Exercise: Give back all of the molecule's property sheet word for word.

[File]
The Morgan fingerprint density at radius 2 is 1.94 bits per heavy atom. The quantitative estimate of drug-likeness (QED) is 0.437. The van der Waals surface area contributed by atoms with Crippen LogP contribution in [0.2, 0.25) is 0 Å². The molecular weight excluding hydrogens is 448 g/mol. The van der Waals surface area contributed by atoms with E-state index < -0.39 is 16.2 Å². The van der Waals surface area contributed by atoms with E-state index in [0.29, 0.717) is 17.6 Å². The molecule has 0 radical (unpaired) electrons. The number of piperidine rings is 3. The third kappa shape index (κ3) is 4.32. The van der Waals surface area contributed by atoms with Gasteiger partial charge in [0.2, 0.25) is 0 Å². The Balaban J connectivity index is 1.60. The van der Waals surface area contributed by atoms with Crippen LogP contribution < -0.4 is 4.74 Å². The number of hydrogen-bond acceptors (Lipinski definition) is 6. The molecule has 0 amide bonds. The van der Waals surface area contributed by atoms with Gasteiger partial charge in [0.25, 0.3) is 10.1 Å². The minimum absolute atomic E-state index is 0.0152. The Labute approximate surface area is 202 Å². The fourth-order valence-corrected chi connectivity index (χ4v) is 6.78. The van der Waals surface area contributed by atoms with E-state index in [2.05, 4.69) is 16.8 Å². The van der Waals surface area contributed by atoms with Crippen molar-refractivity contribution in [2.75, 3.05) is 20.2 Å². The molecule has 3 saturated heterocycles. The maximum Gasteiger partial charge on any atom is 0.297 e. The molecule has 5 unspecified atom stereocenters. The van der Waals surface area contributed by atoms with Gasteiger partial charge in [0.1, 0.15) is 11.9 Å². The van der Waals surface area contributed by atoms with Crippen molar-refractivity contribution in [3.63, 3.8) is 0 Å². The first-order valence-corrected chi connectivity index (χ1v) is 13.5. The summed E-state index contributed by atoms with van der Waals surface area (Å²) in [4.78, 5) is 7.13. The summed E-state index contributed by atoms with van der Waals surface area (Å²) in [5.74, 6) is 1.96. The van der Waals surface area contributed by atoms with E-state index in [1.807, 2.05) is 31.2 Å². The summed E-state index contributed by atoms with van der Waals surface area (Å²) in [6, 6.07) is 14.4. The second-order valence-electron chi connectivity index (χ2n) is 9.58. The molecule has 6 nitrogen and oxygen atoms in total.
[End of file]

The Morgan fingerprint density at radius 2 is 1.94 bits per heavy atom. The quantitative estimate of drug-likeness (QED) is 0.437. The van der Waals surface area contributed by atoms with Crippen LogP contribution in [0.2, 0.25) is 0 Å². The molecular weight excluding hydrogens is 448 g/mol. The van der Waals surface area contributed by atoms with E-state index < -0.39 is 16.2 Å². The van der Waals surface area contributed by atoms with E-state index in [0.29, 0.717) is 17.6 Å². The molecule has 0 radical (unpaired) electrons. The number of piperidine rings is 3. The third kappa shape index (κ3) is 4.32. The van der Waals surface area contributed by atoms with Gasteiger partial charge in [0.2, 0.25) is 0 Å². The Balaban J connectivity index is 1.60. The van der Waals surface area contributed by atoms with Crippen LogP contribution < -0.4 is 4.74 Å². The number of hydrogen-bond acceptors (Lipinski definition) is 6. The molecule has 0 amide bonds. The van der Waals surface area contributed by atoms with Gasteiger partial charge in [0.25, 0.3) is 10.1 Å². The minimum absolute atomic E-state index is 0.0152. The Labute approximate surface area is 202 Å². The fourth-order valence-corrected chi connectivity index (χ4v) is 6.78. The van der Waals surface area contributed by atoms with E-state index in [2.05, 4.69) is 16.8 Å². The van der Waals surface area contributed by atoms with Crippen molar-refractivity contribution in [2.75, 3.05) is 20.2 Å². The molecule has 3 saturated heterocycles. The maximum Gasteiger partial charge on any atom is 0.297 e. The molecule has 5 unspecified atom stereocenters. The van der Waals surface area contributed by atoms with Gasteiger partial charge in [0.1, 0.15) is 11.9 Å². The van der Waals surface area contributed by atoms with Crippen molar-refractivity contribution in [3.63, 3.8) is 0 Å². The first-order valence-corrected chi connectivity index (χ1v) is 13.5. The summed E-state index contributed by atoms with van der Waals surface area (Å²) in [4.78, 5) is 7.13. The summed E-state index contributed by atoms with van der Waals surface area (Å²) in [5.74, 6) is 1.96. The van der Waals surface area contributed by atoms with E-state index in [1.807, 2.05) is 31.2 Å². The summed E-state index contributed by atoms with van der Waals surface area (Å²) in [6, 6.07) is 14.4. The second-order valence-electron chi connectivity index (χ2n) is 9.58. The molecule has 6 nitrogen and oxygen atoms in total.